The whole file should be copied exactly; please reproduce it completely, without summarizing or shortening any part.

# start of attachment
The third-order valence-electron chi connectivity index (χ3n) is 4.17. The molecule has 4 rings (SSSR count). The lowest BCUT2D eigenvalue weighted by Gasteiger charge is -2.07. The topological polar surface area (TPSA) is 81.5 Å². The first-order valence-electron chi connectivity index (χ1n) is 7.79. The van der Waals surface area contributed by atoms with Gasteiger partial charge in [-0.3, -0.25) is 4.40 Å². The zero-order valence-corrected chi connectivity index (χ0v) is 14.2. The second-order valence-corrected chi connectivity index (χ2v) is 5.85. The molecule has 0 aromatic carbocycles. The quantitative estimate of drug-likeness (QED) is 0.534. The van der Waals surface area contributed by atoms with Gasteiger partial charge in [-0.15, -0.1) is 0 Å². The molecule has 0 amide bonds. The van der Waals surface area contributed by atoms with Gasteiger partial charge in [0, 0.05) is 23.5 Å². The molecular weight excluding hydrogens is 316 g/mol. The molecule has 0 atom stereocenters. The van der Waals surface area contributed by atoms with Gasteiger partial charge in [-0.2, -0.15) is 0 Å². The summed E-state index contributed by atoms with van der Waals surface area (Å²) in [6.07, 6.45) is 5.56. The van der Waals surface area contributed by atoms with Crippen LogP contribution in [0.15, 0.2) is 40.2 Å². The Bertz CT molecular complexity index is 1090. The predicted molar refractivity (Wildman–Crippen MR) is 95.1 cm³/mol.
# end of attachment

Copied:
The third-order valence-electron chi connectivity index (χ3n) is 4.17. The molecule has 4 rings (SSSR count). The lowest BCUT2D eigenvalue weighted by Gasteiger charge is -2.07. The topological polar surface area (TPSA) is 81.5 Å². The first-order valence-electron chi connectivity index (χ1n) is 7.79. The van der Waals surface area contributed by atoms with Gasteiger partial charge in [-0.3, -0.25) is 4.40 Å². The zero-order valence-corrected chi connectivity index (χ0v) is 14.2. The second-order valence-corrected chi connectivity index (χ2v) is 5.85. The molecule has 0 aromatic carbocycles. The quantitative estimate of drug-likeness (QED) is 0.534. The van der Waals surface area contributed by atoms with Gasteiger partial charge in [-0.15, -0.1) is 0 Å². The molecule has 0 amide bonds. The van der Waals surface area contributed by atoms with Gasteiger partial charge in [0, 0.05) is 23.5 Å². The molecular weight excluding hydrogens is 316 g/mol. The molecule has 0 atom stereocenters. The van der Waals surface area contributed by atoms with Gasteiger partial charge in [-0.2, -0.15) is 0 Å². The summed E-state index contributed by atoms with van der Waals surface area (Å²) in [6.07, 6.45) is 5.56. The van der Waals surface area contributed by atoms with Crippen LogP contribution in [0.15, 0.2) is 40.2 Å². The Bertz CT molecular complexity index is 1090. The predicted molar refractivity (Wildman–Crippen MR) is 95.1 cm³/mol.